Tuesday 2 April 2013

‘How to end oil theft in Niger Delta’

UNTIL the country adopts good governance, deploys modern technology to monitor oil pipelines and ensures proper funding of security agencies, it will continue to face the challenges of crude oil theft and related vices ravaging the Niger Delta region.
This submission was contained in a communiqué issued by stakeholders at the end of oil and gas summit organised by CLEEN Foundation, in collaboration with the BRACED Commission, the summit held in Uyo, Akwa Ibom State, recently.
Minister of Petroleum Resources, Diezani Allison-Madueke had early in the year urged all stakeholders to brainstorm on the best strategies to stem the tide of oil theft.
Already, the country was said to be losing yearly revenue of over $6 billion to this menace.
However, stakeholders at the summit believed that the problem was not intractable.
They urged the Federal Government to offer the type of governance that would guarantee the welfare of the citizens in the oil producing communities, as well as deploy multi-phase meters at the oil wells, flow stations and export terminal to determine quantity produced and stolen.
According to them, with such technology, there shall be no more secrecy and opaqueness in the volume of crude oil produced.
The communiqué stressed the need for the Federal Government to demonstrate the political will to enforce existing laws, promote capacity building, logistics and technological support to its agencies particularly the security and law enforcement agencies.
It also recommended the resuscitation of the Gulf of Guinea Commission, which was set up as a diplomatic channel to address some of the nation’s maritime security challenges.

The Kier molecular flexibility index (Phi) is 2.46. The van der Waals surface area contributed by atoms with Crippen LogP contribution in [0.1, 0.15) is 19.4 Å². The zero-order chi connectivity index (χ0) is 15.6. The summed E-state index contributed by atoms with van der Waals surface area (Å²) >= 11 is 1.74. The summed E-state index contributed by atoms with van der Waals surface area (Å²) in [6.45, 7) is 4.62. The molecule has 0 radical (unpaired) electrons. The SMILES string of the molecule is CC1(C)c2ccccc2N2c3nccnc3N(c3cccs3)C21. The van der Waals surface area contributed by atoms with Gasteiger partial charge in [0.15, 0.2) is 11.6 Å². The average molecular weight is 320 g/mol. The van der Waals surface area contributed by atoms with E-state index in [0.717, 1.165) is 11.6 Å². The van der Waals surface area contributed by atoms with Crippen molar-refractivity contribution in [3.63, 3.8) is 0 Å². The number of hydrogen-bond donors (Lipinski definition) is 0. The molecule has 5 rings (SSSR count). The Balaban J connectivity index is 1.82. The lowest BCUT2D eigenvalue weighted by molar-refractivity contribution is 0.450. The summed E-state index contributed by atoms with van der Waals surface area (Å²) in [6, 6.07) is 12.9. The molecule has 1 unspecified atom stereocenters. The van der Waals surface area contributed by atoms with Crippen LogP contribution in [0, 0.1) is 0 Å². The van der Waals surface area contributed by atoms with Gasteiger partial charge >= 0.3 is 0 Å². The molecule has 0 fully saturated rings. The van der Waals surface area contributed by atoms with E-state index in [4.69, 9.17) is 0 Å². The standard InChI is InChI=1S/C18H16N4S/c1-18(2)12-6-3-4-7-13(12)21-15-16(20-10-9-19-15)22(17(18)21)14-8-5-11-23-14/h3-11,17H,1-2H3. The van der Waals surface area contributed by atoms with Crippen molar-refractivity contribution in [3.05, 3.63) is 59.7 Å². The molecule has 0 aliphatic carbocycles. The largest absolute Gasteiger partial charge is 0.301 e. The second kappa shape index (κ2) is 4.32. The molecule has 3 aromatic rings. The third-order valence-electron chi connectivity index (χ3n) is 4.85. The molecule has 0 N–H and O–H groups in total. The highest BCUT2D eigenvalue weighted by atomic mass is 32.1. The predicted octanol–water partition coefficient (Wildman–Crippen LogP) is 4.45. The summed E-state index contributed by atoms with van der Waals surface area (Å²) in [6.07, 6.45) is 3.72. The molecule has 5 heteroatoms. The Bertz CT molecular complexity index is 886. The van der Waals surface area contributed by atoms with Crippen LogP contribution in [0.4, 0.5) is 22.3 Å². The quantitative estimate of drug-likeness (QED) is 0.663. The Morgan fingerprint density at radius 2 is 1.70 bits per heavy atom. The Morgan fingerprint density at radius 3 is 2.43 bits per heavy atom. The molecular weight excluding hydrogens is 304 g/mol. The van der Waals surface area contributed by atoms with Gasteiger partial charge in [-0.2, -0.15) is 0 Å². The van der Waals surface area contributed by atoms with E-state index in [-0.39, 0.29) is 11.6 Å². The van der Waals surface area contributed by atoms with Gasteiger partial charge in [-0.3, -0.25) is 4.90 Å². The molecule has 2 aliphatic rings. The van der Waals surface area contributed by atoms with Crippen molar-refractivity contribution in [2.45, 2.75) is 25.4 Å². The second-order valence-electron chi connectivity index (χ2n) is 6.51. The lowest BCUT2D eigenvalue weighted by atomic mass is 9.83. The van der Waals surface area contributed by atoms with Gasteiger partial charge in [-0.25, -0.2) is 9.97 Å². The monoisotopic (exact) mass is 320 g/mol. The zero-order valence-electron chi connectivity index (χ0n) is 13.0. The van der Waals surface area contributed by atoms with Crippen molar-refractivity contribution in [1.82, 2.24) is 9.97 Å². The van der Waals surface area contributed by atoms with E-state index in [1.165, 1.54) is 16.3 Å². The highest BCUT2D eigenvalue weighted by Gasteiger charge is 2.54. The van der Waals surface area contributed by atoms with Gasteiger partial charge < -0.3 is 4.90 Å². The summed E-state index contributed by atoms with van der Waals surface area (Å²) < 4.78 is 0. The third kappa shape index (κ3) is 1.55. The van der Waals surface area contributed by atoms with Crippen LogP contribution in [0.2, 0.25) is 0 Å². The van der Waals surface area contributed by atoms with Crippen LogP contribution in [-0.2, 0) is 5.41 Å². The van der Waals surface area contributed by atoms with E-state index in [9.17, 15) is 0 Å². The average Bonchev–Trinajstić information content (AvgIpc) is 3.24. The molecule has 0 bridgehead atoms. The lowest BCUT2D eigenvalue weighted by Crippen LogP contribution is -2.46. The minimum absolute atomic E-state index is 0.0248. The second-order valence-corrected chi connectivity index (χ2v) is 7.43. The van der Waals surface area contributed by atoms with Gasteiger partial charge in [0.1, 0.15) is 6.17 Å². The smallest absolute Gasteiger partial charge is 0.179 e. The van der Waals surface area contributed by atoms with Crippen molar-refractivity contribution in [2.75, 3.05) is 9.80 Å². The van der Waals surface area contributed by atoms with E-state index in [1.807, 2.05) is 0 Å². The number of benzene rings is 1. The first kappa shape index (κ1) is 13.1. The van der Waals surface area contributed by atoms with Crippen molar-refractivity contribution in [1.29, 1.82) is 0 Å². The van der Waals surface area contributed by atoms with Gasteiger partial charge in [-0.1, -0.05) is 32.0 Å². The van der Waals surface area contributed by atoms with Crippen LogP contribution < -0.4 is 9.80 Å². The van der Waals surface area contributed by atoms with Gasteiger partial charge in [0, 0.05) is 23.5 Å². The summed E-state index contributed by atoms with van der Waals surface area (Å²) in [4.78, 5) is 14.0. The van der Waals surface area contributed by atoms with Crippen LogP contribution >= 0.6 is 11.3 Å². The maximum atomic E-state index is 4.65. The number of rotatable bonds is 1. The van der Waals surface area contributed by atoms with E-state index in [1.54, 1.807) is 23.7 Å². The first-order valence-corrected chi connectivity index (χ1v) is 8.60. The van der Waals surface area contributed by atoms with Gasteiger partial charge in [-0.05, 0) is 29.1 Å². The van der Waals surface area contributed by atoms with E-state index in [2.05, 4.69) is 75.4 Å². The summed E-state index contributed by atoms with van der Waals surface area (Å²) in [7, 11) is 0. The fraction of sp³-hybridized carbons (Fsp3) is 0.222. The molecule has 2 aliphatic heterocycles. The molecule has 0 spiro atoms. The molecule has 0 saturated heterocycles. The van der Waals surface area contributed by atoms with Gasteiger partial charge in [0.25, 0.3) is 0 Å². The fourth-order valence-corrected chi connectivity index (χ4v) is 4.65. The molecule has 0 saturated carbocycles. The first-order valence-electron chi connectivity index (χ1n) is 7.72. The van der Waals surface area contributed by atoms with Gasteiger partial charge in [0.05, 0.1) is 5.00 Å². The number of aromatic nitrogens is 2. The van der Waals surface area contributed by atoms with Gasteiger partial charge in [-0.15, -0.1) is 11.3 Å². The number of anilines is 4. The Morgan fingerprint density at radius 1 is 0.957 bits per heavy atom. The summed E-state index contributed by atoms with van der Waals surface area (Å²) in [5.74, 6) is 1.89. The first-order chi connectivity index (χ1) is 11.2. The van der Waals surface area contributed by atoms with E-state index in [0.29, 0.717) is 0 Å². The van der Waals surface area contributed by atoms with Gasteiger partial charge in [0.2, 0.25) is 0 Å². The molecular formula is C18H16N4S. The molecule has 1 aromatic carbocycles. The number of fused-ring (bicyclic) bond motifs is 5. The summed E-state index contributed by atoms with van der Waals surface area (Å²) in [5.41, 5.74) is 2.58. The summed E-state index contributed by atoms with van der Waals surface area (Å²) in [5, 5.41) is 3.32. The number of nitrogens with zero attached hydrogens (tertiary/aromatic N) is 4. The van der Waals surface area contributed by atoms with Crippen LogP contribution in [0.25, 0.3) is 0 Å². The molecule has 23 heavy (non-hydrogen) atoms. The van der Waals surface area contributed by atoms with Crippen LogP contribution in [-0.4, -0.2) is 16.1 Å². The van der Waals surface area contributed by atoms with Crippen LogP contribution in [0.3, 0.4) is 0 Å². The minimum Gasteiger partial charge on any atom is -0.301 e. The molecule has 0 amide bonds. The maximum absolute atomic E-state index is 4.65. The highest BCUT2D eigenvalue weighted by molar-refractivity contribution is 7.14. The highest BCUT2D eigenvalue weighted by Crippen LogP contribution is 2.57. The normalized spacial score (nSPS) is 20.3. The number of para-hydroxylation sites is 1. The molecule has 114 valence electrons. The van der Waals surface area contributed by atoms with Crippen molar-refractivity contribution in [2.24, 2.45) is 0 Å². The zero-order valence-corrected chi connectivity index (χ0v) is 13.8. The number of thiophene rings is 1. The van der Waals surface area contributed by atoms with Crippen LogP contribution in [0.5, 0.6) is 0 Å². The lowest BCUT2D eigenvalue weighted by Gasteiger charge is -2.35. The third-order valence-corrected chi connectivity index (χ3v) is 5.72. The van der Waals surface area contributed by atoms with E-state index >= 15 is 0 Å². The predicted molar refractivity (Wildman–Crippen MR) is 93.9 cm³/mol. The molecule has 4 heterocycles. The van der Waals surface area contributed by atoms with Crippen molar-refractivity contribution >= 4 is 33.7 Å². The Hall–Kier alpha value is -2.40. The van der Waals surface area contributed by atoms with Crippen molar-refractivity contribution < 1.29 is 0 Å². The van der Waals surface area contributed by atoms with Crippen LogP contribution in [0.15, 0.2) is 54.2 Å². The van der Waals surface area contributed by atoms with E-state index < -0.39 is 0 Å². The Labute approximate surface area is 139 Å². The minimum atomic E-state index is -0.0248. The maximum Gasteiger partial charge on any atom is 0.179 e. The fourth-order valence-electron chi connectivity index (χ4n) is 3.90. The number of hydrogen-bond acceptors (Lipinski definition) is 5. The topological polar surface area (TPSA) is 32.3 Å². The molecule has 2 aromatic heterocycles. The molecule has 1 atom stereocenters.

The over-dependence on oil money, the summit noted, has created a major crisis of unemployment with its attendant criminality. This, according to the summit, can be stemmed when government deliberately diversifies the economy, thereby creating more jobs for the teeming idle youths.
The communiqué stated: “Oil producing states should synergize their actions and resources to address the challenges posed by oil theft; they should ensure the effective implementation of Global Memorandum of Understanding; and they should facilitate, through the Ministries of Information and the National Orientation Agency, awareness and sensitization campaigns for the communities on the negative impact of oil theft”.
It also urged civil society organisations to monitor and document compliance of oil companies to the implementation of voluntary principles on security and human rights, as well as advocate for the rights of security and law enforcement officials that die in the line of duty.
The partnership between CLEEN Foundation, a non-governmental organisation and the BRACED Commission, which serves as the secretariat and coordinating office of the South-South states of Bayelsa, Rivers, Akwa Ibom, Cross River, Edo, Delta also got endorsement from Ford Foundation, West Africa.
Source: http://www.ngrguardiannews.com/index.php?option=com_content&view=article&id=118037:how-to-end-oil-theft-in-niger-delta-&catid=31:business&Itemid=562


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